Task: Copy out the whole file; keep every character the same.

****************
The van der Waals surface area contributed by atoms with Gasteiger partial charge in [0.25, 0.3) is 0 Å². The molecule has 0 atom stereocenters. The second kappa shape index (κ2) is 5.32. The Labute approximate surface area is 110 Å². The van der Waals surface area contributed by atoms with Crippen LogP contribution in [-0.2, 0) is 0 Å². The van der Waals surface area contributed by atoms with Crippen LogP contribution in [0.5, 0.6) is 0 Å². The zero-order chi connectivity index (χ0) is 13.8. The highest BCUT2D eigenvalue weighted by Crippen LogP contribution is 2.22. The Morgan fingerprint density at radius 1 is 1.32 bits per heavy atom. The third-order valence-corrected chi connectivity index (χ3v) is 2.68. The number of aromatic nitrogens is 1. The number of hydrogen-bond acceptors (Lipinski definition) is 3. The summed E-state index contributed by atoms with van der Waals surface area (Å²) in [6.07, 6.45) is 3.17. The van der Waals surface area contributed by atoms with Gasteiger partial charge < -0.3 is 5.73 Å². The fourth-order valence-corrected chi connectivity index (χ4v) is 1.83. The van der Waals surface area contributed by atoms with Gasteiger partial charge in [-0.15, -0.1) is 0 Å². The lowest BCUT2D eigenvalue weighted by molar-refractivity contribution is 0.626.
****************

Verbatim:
The van der Waals surface area contributed by atoms with Gasteiger partial charge in [0.25, 0.3) is 0 Å². The molecule has 0 atom stereocenters. The second kappa shape index (κ2) is 5.32. The Labute approximate surface area is 110 Å². The van der Waals surface area contributed by atoms with Crippen LogP contribution in [-0.2, 0) is 0 Å². The van der Waals surface area contributed by atoms with Crippen LogP contribution in [0.5, 0.6) is 0 Å². The zero-order chi connectivity index (χ0) is 13.8. The highest BCUT2D eigenvalue weighted by Crippen LogP contribution is 2.22. The Morgan fingerprint density at radius 1 is 1.32 bits per heavy atom. The third-order valence-corrected chi connectivity index (χ3v) is 2.68. The number of aromatic nitrogens is 1. The number of hydrogen-bond acceptors (Lipinski definition) is 3. The summed E-state index contributed by atoms with van der Waals surface area (Å²) in [6.07, 6.45) is 3.17. The van der Waals surface area contributed by atoms with Gasteiger partial charge < -0.3 is 5.73 Å². The fourth-order valence-corrected chi connectivity index (χ4v) is 1.83. The van der Waals surface area contributed by atoms with Gasteiger partial charge in [-0.15, -0.1) is 0 Å². The lowest BCUT2D eigenvalue weighted by molar-refractivity contribution is 0.626.